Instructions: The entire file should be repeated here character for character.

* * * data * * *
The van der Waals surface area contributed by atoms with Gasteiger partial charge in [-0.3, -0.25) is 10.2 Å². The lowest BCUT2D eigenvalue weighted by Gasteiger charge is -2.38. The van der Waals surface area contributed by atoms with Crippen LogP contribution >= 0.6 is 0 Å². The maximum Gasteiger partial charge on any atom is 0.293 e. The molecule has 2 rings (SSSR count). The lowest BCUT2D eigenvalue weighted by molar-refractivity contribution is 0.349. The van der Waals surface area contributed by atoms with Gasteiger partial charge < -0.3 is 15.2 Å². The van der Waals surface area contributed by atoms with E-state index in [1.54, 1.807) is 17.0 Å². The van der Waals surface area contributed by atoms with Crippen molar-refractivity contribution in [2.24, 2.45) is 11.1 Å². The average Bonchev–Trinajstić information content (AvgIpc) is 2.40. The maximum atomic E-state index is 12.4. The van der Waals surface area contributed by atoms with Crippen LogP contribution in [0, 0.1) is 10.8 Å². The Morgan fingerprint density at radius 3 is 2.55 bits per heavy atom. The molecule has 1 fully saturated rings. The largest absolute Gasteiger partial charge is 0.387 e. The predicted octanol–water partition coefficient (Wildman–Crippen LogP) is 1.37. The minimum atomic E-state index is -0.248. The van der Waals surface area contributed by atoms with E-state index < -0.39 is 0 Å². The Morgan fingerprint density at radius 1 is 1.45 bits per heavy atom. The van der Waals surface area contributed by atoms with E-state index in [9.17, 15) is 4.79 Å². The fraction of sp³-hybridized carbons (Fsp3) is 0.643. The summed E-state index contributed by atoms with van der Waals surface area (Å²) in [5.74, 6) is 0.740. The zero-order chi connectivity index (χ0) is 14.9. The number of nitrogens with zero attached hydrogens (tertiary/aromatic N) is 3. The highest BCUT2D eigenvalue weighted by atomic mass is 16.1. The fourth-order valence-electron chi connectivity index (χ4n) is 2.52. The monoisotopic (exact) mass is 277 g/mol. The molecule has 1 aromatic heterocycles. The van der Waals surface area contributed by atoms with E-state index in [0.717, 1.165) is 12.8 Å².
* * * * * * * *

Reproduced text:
The van der Waals surface area contributed by atoms with Gasteiger partial charge in [-0.3, -0.25) is 10.2 Å². The lowest BCUT2D eigenvalue weighted by Gasteiger charge is -2.38. The van der Waals surface area contributed by atoms with Crippen LogP contribution >= 0.6 is 0 Å². The maximum Gasteiger partial charge on any atom is 0.293 e. The molecule has 2 rings (SSSR count). The lowest BCUT2D eigenvalue weighted by molar-refractivity contribution is 0.349. The van der Waals surface area contributed by atoms with Gasteiger partial charge < -0.3 is 15.2 Å². The van der Waals surface area contributed by atoms with E-state index in [1.54, 1.807) is 17.0 Å². The van der Waals surface area contributed by atoms with Crippen molar-refractivity contribution in [2.24, 2.45) is 11.1 Å². The average Bonchev–Trinajstić information content (AvgIpc) is 2.40. The maximum atomic E-state index is 12.4. The van der Waals surface area contributed by atoms with Crippen LogP contribution in [0, 0.1) is 10.8 Å². The Morgan fingerprint density at radius 3 is 2.55 bits per heavy atom. The molecule has 1 fully saturated rings. The largest absolute Gasteiger partial charge is 0.387 e. The predicted octanol–water partition coefficient (Wildman–Crippen LogP) is 1.37. The minimum atomic E-state index is -0.248. The van der Waals surface area contributed by atoms with E-state index < -0.39 is 0 Å². The Morgan fingerprint density at radius 1 is 1.45 bits per heavy atom. The van der Waals surface area contributed by atoms with E-state index in [9.17, 15) is 4.79 Å². The fraction of sp³-hybridized carbons (Fsp3) is 0.643. The summed E-state index contributed by atoms with van der Waals surface area (Å²) in [5.74, 6) is 0.740. The zero-order chi connectivity index (χ0) is 14.9. The number of nitrogens with zero attached hydrogens (tertiary/aromatic N) is 3. The highest BCUT2D eigenvalue weighted by atomic mass is 16.1. The fourth-order valence-electron chi connectivity index (χ4n) is 2.52. The monoisotopic (exact) mass is 277 g/mol. The molecule has 1 aromatic heterocycles. The van der Waals surface area contributed by atoms with E-state index in [0.717, 1.165) is 12.8 Å².